Federal court rules that House committee can access Trump’s tax records

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A federal appeals panel unanimously ruled Tuesday that a House committee can access former President Donald Trump’s tax records after a yearslong legal battle.

A three-judge panel of the U.S. Circuit Court of Appeals for Washington, D.C., agreed that the House Ways and Means Committee has the authority to obtain Trump’s tax records from the Treasury Department, upholding a district court ruling from late last year.

Trump's lawyers are all but certain to appeal the ruling.

NBC News has asked a Trump spokesman and a member of his legal team for comment.

The court ruling adds to Trump's legal woes after the FBI searched his Mar-a-Lago home in Palm Beach, Florida, on Monday. A source familiar with the matter said the search was tied to classified information Trump is alleged to have taken with him from the White House to his resort in January 2021.

Tuesday's appeals court ruling is the latest twist in a multiyear legal fight over his tax records. A federal judge in December tossed out Trump’s lawsuit seeking to block the House panel from obtaining his tax returns, rejecting his claim that Congress had no legitimate need to look at the returns and that Congress was simply snooping around to embarrass him.

House Ways and Means Committee Chairman Richard Neal, D-Mass., lauded the appeals court's "long-anticipated" opinion Tuesday. Neal first requested copies of Trump's federal tax returns in April 2019, a request the Treasury Department initially refused.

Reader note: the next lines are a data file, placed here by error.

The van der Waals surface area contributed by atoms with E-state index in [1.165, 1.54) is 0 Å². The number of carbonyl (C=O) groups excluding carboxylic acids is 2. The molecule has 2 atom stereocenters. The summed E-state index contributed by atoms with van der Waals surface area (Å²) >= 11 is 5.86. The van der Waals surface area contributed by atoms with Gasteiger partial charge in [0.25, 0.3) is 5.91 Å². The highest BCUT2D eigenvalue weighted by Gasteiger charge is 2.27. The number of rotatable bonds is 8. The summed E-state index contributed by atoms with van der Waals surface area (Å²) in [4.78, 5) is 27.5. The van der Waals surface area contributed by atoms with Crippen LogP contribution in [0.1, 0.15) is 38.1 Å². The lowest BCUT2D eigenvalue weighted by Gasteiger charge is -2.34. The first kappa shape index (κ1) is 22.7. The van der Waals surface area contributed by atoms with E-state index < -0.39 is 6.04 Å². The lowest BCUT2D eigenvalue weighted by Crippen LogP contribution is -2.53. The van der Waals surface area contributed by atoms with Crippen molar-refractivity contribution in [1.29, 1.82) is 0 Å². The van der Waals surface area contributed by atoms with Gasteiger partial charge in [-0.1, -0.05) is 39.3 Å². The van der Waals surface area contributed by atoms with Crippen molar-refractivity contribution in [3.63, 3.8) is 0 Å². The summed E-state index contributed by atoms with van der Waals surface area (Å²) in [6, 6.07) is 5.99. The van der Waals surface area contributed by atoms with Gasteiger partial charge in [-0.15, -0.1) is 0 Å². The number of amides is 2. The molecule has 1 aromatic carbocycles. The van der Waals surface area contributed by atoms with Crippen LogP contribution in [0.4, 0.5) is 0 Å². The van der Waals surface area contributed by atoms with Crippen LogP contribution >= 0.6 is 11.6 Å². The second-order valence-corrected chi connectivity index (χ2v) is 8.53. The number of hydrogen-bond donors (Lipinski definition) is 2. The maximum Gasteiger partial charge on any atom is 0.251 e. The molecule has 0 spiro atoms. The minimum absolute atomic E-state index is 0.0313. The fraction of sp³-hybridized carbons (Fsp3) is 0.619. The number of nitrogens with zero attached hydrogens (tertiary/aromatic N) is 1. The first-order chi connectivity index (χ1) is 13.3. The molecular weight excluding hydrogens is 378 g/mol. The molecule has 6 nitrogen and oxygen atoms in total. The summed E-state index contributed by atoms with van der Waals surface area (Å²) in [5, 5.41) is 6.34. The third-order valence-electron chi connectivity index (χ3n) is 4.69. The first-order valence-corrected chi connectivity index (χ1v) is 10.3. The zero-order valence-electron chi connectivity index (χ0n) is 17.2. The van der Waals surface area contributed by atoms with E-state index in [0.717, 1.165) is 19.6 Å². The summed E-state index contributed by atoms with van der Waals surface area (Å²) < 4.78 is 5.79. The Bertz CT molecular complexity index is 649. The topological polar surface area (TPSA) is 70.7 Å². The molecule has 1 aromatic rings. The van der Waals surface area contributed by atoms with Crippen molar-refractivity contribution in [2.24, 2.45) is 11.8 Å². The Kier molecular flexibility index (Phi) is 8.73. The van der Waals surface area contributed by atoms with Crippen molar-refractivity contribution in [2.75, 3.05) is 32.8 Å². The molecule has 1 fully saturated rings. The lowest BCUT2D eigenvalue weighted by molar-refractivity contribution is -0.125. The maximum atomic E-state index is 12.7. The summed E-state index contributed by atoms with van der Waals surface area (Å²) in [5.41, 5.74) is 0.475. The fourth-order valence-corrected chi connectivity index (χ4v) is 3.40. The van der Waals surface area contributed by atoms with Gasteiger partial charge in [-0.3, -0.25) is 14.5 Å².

“With great patience, we followed the judicial process, and yet again, our position has been affirmed by the Courts," Neal said in a statement. "When we receive the returns, we will begin our oversight of the IRS’s mandatory presidential audit program.”

Neal had initially cited a federal law that requires the Treasury Department and the IRS to turn over individual tax returns when any of the three congressional tax committees demand them.

"The Chairman has identified a legitimate legislative purpose that it requires information to accomplish," the appeals court ruling says. "At this stage, it is not our place to delve deeper than this. The mere fact that individual members of Congress may have political motivations as well as legislative ones is of no moment. Indeed, it is likely rare that an individual member of Congress would work for a legislative purpose without considering the political implications."

If he appeals, Trump would have to ask the full circuit court to rehear the case or appeal directly to the Supreme Court.

The House committee's top Republican, Kevin Brady of Texas, urged Trump to appeal.

The ruling "unleashes a dangerous new political weapon," Brady said in a statement, arguing it would grant Congress the ability "to target and make public the tax returns of political enemies."

House Speaker Nancy Pelosi, D-Calif., meanwhile, called the court's decision a "victory for the rule of law" Tuesday on Twitter.

"Access to the former president’s tax returns is crucial to upholding the public interest, our national security & our Democracy," Pelosi said.